We’re all on that razor’s edge every day. You were ready. You did the best you could. Thanks for being there.

  14. It makes sense that this affected you. It’s a reminder that life is fragile, and can change instantaneously.

    A kid was shot in my high school. I didn’t know him, or his family, but I felt the loss in everyone around me. We instantly realize life is precious, and feel loss even among those we don’t know.

    You did the best you could. You cared enough to help. Deal with your feelings the best you can, and then move on.

  15. You know we’ve taken a lot of the same training. You not only stepped up and used the protocols, but went the extra mile out of compassion for the living. So when the tape replays, remember it was a ‘good shot’ – you did the right thing when surprised and on your own.

    Somewhere down the road, it may be worth sharing the experience. When we took our emergency responder training, one of the biggest motivators was testimony from both professionals and civilians who had dealt with similar circumstances. Just knowing that you can cope is a gift worth passing along.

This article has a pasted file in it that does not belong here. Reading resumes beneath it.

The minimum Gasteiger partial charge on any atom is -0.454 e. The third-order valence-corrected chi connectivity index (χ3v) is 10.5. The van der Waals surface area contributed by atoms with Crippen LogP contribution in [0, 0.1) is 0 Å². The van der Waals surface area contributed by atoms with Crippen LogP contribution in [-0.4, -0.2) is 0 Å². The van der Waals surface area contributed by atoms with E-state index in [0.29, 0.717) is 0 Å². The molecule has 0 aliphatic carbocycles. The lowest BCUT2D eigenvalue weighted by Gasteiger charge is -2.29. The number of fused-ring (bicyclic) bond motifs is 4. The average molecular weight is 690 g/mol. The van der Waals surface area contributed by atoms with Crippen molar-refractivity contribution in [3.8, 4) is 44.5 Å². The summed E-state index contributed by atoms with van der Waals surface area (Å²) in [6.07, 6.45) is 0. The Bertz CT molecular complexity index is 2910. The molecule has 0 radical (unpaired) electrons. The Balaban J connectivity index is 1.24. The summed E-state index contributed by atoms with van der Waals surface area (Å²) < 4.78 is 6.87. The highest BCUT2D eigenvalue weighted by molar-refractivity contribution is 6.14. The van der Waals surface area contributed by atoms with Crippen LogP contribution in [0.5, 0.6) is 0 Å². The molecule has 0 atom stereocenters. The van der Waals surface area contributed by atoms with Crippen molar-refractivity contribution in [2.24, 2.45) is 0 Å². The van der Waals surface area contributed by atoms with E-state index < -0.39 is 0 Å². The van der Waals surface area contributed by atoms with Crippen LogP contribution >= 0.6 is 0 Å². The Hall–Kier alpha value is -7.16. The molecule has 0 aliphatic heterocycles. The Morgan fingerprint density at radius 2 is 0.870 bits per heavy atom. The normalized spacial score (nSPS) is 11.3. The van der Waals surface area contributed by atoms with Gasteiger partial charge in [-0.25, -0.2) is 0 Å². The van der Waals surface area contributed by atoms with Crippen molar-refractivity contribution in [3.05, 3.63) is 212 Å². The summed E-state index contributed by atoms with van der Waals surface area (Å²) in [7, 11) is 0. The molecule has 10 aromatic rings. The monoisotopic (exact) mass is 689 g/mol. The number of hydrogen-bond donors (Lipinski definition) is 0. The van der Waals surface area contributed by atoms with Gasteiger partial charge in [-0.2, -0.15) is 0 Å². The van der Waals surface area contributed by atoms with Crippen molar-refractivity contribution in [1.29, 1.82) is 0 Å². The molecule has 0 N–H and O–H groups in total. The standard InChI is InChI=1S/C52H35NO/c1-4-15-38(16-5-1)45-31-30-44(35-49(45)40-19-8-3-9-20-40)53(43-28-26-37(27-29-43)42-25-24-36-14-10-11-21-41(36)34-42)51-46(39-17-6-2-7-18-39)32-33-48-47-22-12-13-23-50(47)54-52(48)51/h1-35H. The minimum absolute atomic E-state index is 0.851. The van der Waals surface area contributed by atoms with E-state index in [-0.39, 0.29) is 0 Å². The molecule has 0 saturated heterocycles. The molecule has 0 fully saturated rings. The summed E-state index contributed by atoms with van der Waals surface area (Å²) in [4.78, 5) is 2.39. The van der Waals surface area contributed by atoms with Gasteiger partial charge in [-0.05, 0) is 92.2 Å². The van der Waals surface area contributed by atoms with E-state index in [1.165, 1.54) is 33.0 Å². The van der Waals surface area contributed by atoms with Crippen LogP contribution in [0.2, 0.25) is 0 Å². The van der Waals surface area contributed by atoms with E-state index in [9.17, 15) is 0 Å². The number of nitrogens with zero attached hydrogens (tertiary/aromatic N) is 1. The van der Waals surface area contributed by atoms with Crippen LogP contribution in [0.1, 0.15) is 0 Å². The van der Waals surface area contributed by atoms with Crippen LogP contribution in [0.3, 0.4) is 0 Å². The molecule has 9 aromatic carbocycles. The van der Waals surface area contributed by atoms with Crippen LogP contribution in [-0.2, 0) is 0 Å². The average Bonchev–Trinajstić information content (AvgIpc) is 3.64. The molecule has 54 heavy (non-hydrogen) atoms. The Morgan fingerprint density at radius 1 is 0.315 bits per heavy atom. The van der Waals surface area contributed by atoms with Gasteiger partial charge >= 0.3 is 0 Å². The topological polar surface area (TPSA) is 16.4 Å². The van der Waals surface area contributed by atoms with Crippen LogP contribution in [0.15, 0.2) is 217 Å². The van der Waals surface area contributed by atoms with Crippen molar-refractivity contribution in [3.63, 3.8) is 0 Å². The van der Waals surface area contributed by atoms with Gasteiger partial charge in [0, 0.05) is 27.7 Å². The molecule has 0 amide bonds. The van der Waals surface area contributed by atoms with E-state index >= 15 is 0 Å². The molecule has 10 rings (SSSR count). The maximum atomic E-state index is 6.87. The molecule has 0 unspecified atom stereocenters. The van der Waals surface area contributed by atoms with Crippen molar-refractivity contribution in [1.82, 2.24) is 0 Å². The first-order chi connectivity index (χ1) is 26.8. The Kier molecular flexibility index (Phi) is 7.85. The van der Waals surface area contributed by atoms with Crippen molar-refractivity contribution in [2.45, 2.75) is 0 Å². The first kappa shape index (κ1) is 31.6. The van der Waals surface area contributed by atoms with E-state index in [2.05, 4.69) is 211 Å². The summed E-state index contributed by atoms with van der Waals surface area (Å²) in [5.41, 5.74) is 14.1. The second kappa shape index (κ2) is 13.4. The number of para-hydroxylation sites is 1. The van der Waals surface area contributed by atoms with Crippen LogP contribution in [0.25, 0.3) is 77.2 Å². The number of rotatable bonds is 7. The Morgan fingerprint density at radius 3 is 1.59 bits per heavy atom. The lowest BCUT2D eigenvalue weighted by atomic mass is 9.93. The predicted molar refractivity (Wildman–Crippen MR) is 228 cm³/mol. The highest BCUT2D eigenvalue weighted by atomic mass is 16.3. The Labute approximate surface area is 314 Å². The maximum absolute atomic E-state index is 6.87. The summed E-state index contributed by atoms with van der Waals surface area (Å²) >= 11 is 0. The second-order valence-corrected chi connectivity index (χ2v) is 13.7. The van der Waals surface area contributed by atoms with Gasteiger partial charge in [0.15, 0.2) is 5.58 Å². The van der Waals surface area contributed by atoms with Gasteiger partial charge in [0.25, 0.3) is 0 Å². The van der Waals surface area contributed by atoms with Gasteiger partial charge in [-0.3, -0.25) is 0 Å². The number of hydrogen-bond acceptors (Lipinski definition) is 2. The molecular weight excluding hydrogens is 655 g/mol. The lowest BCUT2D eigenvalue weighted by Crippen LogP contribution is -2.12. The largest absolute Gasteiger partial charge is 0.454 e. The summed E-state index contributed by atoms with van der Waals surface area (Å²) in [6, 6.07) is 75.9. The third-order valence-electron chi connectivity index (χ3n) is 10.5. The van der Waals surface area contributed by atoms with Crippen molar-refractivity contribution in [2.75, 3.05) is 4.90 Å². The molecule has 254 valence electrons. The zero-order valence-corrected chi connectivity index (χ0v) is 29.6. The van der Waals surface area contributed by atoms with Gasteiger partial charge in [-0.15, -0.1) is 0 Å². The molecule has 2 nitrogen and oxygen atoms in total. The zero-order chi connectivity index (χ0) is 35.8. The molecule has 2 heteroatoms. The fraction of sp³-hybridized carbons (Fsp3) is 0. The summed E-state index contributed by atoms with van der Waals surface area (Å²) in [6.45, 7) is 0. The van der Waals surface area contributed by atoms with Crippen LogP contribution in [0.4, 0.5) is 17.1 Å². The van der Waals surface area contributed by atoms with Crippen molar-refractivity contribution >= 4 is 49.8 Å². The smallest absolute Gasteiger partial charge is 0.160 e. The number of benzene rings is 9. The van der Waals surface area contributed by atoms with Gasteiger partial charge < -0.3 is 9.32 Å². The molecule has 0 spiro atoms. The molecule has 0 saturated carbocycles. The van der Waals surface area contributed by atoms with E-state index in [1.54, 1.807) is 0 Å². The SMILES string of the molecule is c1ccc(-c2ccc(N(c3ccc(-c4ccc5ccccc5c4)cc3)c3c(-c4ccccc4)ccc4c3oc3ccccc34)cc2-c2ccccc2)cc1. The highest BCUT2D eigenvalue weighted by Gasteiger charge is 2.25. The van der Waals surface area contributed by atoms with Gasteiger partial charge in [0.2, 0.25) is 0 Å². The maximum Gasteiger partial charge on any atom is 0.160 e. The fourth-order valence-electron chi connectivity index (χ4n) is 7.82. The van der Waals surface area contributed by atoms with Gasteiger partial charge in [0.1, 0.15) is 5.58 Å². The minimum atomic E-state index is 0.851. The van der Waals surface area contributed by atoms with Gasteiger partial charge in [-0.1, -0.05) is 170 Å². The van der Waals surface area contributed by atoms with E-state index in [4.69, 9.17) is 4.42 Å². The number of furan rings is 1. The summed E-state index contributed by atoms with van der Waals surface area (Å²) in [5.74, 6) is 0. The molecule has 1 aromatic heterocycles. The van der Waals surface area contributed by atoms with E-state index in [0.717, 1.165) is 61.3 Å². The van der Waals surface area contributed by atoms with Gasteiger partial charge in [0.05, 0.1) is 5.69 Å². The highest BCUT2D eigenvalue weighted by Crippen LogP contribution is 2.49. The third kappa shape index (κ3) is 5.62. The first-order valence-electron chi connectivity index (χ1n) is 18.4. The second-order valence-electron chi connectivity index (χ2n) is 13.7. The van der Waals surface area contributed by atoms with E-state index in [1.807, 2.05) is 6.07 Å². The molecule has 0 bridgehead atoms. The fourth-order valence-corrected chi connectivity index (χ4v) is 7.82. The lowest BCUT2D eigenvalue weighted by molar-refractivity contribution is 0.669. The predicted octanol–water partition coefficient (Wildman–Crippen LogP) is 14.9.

16. You stepped up, you did your best. Stop.

    Sometimes, there just isn’t anything else to be done. It’s great when you come up on the scene and there is no need to do anything, or that you can treat and see an immediate response. It is, as Grim noted, a hard world and there is absolutely nothing you can do.

    I can’t tell you I know what you’re feeling, as it was not my hands on him and my eyes viewing him. I can say that seeing a life pass right in front of your eyes has a strong impact.

    I hope that you will take the right lesson from this, that life is fragile and is a thing to be enjoyed and cherished because it is on the razor’s edge. That you did more than 99 percent of the world will do, and stepped up. You did what you could, the best you could, under circumstances that — as doc Russia notes — would have defied the best efforts of trained doctors. You are a well-trained and good person, but not to that level.